Eric D. Collins, MD
Dr. Collins, the Medical Director at the New York Center for Living, has practiced addiction psychiatry for nearly 30 years.
Today, November 16th, 2023, marks the Great American Smokeout—an event organized by the American Cancer Society to provide resources and support to people in an effort to help them quit smoking cigarettes and other nicotine products.
As a physician, I remain seriously concerned about the effects of tobacco products on peoples’ short- and long-term health. There is an enormous body of evidence of the dangers associated with smoking cigarettes and consuming other forms of tobacco, such as chewing tobacco. Nicotine is a highly addictive chemical; even when a person is motivated to reduce or stop using nicotine, it can be very difficult. Nonetheless, there are proven steps people can take to increase the likelihood that their efforts to quit smoking will be successful. Here are a few:
- Decide if you’re ready to give quitting a try—while there are ample reasons to quit nicotine products, a person may wonder whether now is the right time. Examining what is going on in your life in the moment in terms of health, finances, and life stressors can help you determine if you’re going to start today or set a future date to quit.
- Write down the pros and cons of quitting—while this might seem simplistic, for people who are unsure whether and when they want to quit an addictive substance or behavior, considering the benefits and the costs associated with quitting can help build stronger motivation for successful efforts to stop.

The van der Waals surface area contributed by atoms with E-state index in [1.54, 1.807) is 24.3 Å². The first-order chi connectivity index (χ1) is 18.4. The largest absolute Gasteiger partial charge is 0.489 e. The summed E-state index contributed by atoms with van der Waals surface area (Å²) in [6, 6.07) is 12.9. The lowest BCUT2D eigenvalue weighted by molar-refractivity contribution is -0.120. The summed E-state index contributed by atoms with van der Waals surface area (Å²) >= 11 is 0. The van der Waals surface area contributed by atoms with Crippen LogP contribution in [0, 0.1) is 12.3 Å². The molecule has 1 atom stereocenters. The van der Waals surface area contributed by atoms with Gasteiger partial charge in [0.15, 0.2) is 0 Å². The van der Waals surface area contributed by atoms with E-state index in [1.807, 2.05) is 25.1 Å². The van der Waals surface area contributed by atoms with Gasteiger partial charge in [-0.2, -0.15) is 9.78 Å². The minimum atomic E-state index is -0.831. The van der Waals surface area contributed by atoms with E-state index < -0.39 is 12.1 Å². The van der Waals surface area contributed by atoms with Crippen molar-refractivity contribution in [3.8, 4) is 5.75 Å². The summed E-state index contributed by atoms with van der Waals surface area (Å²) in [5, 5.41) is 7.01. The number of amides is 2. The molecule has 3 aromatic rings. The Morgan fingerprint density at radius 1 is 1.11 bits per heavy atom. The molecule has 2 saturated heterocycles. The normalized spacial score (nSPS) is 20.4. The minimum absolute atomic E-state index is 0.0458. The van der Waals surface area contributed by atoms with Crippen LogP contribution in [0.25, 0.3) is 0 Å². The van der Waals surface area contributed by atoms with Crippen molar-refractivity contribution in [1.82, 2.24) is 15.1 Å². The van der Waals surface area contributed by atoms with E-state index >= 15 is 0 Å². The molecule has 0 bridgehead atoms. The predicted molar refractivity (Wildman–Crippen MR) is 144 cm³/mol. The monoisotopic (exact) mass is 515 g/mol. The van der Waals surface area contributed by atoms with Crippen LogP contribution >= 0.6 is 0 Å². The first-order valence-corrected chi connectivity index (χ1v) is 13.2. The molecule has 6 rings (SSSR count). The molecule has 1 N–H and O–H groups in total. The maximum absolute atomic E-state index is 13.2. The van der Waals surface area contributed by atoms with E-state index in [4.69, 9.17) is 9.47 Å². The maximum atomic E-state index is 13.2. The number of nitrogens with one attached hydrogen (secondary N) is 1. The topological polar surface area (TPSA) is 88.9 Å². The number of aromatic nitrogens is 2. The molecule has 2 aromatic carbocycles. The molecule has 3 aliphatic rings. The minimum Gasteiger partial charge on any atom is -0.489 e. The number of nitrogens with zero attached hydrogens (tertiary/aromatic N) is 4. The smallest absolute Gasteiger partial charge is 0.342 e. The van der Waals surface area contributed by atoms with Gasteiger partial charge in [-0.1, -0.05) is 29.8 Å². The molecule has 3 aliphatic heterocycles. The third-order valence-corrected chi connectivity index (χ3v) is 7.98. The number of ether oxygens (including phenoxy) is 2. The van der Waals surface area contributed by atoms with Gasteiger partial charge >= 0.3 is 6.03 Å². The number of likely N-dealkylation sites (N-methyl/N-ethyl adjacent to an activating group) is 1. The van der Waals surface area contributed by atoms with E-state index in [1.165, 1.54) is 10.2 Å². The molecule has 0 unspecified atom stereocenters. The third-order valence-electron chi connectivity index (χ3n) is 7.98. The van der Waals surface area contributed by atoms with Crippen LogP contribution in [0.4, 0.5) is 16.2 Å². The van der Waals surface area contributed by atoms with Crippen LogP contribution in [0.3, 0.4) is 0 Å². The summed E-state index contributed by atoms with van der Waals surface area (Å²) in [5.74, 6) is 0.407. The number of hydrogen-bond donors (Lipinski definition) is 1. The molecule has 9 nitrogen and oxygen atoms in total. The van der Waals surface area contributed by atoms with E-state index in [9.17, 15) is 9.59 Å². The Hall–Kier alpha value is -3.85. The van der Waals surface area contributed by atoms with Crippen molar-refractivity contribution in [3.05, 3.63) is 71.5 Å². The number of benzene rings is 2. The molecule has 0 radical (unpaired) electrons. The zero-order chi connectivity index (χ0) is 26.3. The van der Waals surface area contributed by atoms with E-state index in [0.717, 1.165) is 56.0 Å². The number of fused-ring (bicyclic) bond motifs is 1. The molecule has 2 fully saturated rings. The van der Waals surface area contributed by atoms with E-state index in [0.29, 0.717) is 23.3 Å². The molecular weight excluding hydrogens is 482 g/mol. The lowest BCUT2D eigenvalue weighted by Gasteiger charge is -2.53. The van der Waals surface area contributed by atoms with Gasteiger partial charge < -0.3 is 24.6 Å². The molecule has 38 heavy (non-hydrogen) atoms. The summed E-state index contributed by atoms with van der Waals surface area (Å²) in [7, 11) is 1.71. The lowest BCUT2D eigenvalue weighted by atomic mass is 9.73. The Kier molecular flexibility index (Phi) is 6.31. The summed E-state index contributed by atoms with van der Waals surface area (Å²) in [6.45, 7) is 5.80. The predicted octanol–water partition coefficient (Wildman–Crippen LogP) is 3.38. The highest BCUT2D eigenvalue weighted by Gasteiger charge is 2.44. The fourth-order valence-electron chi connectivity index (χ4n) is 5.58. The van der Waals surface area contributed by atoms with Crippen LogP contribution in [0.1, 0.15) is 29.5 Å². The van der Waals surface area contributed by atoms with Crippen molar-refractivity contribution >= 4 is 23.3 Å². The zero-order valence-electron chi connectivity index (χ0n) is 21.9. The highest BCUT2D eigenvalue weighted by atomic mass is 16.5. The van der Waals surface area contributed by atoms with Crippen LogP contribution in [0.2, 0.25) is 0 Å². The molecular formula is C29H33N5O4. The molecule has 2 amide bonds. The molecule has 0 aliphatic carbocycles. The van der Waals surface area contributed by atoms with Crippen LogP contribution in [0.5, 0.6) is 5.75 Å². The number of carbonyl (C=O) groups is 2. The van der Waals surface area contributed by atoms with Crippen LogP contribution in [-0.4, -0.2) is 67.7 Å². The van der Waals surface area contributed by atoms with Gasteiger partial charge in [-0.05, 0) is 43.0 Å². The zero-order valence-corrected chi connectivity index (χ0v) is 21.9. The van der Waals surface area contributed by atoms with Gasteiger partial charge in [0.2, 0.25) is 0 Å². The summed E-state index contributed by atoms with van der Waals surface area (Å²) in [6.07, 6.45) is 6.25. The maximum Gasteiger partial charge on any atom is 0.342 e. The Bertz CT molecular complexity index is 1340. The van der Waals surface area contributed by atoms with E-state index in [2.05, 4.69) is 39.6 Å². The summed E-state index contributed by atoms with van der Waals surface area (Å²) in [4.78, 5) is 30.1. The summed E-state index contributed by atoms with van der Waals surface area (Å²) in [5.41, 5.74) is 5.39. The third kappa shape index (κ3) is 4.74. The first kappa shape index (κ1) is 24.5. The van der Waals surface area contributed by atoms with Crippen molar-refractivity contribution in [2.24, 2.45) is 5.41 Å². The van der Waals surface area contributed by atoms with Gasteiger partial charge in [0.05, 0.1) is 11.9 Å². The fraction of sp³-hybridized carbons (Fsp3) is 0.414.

- Write down your reasons to make your effort to quit smoking a win—as with the the pros and cons list, this list can help clarify your reasons for quitting, including your personal health, your desire to remain healthy for your family and others, and the financial costs of using tobacco. Reviewing this list on a daily basis can increase both motivation and commitment towards the goal.
- Enlist others to help you hold yourself accountable to your goal—while we all seek to balance support and accountability towards ourselves, we can also invite friends and loved ones to help us in this process.
- Seek professional medical help, including the possibility of using medications that improve successful quitting—talk to your doctor or psychiatrist about various medications (nicotine replacement, bupropion, varenicline) that support tobacco cessation to determine if one of these might be right for you. These medications are FDA-approved and have been proven effective in helping people quit using tobacco products.
If you are considering quitting tobacco, here are some helpful resources:
- NYC Quits—a program from NYC Health that provides citizens of New York City with resources to support the decision to quit using tobacco products.
- NY SmokeFree—home to the New York State Smokers’ Outline (NYSSQL), NY SmokeFree is a free and confidential program that helps residents quit tobacco products using evidence-based approaches.
- Centers for Disease Control: Smoking and Tobacco Use—CDC’s website providing education on the dangers of tobacco products and resources on how to quit.
- SAMHSA: You Can Quit Tobacco—a helpful PDF on benefits and tips for quitting tobacco products.
If you or a loved one is struggling with substance use disorder, please feel free to reach out to us at email@example.com or call us at 212-712-8800.